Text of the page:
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‘Tis the season for holiday celebrations, cocktail parties and family gatherings. But before you pop the corks on those bottles of wine, take a moment to understand what you are about to drink. If you are hoping to serve wine made with sustainably grown, organic grapes , read the label carefully before committing to the purchase, or you might not be getting what you expect. With words like “natural,” “organic,” “biodynamic” and “sustainable,” it can be hard to decipher which wine is truly best for the planet. Here are some tips to understand sustainable wine labels. Marketing is a powerful tool, and companies will advertise characteristics of their wines that they think will appeal to the consumer. However, the terminology can be so confusing that a winery might misguide you without meaning to. Some words are so similar that you (and they) might even assume they all mean the same thing. Related: This is how climate change will impact wine Fortunately, steps have been taken to standardize the verbiage on these labels so you can better understand what’s in the bottle. But there is still variation throughout the food and beverage industry, especially for wine. Here is the terminology you are likely to see and exactly what it all means for the wines you imbibe. Organic or 100 percent organic wine In the U.S., the term organic is regulated and must fit into specific criteria. However, even within that criteria, you will find different wording. For example, wines made from organically grown grapes are grown without the use of pesticides , fungicides, herbicides, etc., and these wines do not contain sulfites added during wine production. (Organic wines do contain naturally occurring sulfites.) Note that the standards for “organic” classifications in Canada and Europe allow for a small amount of sulfites to be used during production. Biodynamic wine Biodynamic wines are organic, and these wines also follow farming ideologies dating back to the 1920s, when Rudolf Steiner, an Austrian philosopher and academic, presented scientific support showing that in order for a grape to reach its potential, the entire vineyard must be taken into account. In addition to growing grapes without chemicals or common additions such as yeast, the lunar and astrological cycles are often considered when making decisions about the health of the vineyard . These wines are also produced without interference to adjust for acidity. For example, instead of making changes during fermentation and flavor development, the focus is on healthy roots, soil and the atmosphere of the vineyard as a whole. Like the term “organic,” “biodynamic” wines have earned certification by meeting specific requirements. The governing board that approves the label is the Demeter Association, a branch of an organization dating back to 1928 during Steiner’s efforts to bring societal awareness about biodynamics in agriculture. Sustainable wine This label is fairly subjective and typically refers to the way the vineyard is managed more than the way the wine is produced. A vineyard (or farm) that aims to grow crops sustainably is concerned with the impact on the planet. This means using natural methods of balancing the soil, such as crop rotation. It can also mean using energy or water-saving practices . If your wine is made “sustainably,” it likely means it was made organically in accordance with the typical goals of sustainable farming, but don’t assume it’s organic without the label identifying it as such. Natural, all-natural or 100 percent natural wine When you see the word “natural” on a label, be aware that there are limited regulations surrounding the use of this term. There is no distinction between “natural,” “all-natural” or “100 percent natural.” Manufacturers of all types of food can slap this wording on labels. But most producers in the wine industry see the “natural” classification differently. For wine-making, a natural wine is the result of a natural process, meaning that process involves as little intervention as possible throughout the stages. In other words, the wine is fermented grapes in their most natural form. That means that a natural wine is organic and sometimes biodynamic, but organic and biodynamic wines are not always natural. Furthermore, any of these wines may or may not be sustainably produced. Because there is no oversight committee for a “natural” label, selecting a wine is all about getting to know the winemaker and asking questions at the tasting room. If you live in a wine region, buy locally so you can see the vineyard and know the source of your bottle. If you don’t live near a winery, do you research online. Most wineries are proud to share their growing practices and provide transparency if they are using sustainable, organic, natural or biodynamic methods. Via Wine Spectator , Eating Well and The Guardian Images via Shutterstock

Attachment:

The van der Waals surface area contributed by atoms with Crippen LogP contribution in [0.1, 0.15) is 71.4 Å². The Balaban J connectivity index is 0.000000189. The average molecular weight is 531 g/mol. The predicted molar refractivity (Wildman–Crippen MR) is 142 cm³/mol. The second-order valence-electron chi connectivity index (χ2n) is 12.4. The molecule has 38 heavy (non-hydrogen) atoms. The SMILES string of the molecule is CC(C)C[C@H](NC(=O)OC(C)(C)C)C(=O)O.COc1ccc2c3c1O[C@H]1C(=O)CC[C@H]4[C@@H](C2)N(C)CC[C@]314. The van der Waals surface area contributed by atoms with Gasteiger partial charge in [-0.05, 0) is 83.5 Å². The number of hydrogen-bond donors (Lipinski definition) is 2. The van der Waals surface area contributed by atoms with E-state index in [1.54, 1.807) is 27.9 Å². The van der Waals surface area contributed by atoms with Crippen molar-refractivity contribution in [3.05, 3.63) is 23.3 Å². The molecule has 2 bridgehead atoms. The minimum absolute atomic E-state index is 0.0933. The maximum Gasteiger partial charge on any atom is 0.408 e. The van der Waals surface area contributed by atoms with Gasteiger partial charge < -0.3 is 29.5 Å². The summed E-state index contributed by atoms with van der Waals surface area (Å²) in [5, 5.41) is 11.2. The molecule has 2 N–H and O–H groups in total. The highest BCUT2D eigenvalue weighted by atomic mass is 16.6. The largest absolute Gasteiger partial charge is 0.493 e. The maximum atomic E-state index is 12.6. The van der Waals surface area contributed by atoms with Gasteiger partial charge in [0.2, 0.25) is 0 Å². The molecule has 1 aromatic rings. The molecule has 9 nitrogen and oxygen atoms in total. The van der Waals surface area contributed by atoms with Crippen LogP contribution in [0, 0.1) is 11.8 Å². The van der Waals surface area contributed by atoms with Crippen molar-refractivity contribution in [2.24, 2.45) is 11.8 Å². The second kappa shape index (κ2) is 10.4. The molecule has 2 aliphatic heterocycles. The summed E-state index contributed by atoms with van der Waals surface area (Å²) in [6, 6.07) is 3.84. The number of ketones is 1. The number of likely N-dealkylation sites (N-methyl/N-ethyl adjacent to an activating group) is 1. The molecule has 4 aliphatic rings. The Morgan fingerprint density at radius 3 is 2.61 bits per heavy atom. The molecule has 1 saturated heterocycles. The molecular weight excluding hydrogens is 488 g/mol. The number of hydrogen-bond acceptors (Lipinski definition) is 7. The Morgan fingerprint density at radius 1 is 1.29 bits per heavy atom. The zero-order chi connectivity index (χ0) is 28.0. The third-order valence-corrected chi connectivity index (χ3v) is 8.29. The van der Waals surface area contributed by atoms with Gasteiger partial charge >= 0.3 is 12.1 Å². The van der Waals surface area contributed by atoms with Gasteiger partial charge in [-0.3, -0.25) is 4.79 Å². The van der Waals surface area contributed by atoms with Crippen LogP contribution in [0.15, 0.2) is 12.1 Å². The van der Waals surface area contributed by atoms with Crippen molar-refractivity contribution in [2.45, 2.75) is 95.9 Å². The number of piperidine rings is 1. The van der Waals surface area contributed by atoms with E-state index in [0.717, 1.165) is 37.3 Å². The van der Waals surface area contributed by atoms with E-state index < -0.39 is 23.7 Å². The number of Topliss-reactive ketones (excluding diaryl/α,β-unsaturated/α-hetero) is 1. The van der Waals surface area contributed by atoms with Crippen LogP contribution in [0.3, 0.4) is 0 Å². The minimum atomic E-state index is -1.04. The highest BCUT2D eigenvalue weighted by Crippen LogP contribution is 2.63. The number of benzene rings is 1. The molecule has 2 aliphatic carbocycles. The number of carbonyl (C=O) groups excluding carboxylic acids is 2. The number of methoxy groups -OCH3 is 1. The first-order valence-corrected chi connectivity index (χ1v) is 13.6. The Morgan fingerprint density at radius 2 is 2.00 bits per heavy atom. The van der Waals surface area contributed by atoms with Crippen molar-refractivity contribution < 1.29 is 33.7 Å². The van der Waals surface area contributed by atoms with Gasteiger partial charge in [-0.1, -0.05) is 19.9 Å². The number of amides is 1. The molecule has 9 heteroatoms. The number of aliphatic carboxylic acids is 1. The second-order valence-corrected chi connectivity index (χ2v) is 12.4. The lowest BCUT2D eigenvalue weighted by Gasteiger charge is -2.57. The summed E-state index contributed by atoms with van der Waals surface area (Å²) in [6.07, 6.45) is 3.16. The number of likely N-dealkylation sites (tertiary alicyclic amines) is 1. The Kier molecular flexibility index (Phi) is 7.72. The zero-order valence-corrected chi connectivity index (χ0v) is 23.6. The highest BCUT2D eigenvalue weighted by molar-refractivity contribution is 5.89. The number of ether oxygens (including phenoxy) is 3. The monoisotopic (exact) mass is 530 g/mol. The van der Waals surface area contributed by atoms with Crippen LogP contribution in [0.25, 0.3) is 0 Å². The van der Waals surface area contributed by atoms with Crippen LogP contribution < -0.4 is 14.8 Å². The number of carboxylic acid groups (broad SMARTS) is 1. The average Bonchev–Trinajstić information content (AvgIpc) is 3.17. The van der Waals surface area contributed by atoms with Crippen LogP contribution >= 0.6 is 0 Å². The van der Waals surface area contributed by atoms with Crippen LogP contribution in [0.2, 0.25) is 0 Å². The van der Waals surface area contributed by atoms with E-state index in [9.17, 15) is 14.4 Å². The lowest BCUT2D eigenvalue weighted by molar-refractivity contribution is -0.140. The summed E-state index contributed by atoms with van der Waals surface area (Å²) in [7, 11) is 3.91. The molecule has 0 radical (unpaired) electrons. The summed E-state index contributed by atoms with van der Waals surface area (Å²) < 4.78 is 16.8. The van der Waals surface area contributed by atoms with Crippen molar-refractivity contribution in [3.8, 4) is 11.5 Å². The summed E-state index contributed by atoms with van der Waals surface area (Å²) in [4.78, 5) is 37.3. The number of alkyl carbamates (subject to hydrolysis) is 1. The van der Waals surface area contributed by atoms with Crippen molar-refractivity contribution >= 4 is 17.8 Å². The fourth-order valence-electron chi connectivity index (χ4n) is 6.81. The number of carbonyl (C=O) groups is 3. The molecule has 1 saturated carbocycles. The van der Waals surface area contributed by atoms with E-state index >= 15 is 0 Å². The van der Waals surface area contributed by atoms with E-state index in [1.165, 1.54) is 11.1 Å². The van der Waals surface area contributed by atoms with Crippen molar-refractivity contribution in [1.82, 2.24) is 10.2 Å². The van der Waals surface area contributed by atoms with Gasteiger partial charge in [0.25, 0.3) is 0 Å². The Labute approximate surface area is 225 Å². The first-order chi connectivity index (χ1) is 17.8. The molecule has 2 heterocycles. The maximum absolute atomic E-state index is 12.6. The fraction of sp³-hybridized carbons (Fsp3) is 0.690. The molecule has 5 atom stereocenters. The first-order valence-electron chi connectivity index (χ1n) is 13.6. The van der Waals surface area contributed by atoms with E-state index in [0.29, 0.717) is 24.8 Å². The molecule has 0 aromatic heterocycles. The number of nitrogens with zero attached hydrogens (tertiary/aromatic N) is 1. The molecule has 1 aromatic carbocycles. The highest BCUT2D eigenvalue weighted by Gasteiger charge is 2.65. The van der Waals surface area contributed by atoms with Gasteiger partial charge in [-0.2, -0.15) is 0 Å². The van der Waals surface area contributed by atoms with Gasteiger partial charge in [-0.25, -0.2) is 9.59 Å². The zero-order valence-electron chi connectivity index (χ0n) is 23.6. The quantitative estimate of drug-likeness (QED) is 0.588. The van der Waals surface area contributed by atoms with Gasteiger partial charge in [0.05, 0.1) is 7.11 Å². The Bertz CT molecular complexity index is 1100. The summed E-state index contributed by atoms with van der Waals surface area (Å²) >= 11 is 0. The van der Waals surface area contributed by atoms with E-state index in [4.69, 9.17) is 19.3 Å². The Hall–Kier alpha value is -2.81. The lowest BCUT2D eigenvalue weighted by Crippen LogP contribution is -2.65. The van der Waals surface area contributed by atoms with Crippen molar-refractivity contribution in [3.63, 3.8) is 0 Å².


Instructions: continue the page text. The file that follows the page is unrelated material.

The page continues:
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Deciphering wine labels: the differences between organic, natural, biodynamic and sustainable wines